The story went that when all of this was taking place in the 1950s, some high ranking officials in the University, perhaps the president and board, had two significant plans to deal with the "urban blight" and crime that was threatening the university and its community. The first plan involved moving the University of Chicago, piece by piece!, from Hyde Park to Aspen, Colorado! It was the "let's get the hell out of here" plan. The second plan was to revisit the design of the 1893 World's Fair and the work of the sculptors and architects of the Midway, which is located just south of the main campus of the University, by about 58th Street. Specifically, this plan involved creating a moat around the University of Chicago--to keep "undesirables" out! That's right, a moat! It was thought that they could keep the students in and everyone else out. But like I said, this is from two sources within the University, who've been around for a long time. I do not have a paper or archival source at this time to support it.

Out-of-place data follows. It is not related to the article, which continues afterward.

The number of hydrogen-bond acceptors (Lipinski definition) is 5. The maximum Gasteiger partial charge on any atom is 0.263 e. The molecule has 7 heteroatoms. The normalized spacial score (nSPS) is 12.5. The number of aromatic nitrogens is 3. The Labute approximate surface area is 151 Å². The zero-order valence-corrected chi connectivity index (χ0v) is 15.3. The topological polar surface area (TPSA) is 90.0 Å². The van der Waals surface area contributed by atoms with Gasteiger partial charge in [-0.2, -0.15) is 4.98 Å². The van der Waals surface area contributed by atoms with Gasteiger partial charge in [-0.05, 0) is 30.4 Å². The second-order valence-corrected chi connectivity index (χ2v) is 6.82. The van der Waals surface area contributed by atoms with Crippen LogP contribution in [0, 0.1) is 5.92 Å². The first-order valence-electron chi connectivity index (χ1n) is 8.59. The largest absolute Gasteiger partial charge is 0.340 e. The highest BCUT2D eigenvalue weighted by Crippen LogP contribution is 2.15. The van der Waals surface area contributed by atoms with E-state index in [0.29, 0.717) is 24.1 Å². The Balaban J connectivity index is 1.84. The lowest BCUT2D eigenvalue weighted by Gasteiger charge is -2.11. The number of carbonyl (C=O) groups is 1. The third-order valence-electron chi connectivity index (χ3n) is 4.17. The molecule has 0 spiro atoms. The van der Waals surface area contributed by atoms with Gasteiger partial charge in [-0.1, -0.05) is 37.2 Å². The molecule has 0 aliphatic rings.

Either way, it is an interesting story and history, which makes us consider the relative impact that urban renewal has had on Hyde Park over the past sixty years, and the legacy of poverty still with us today.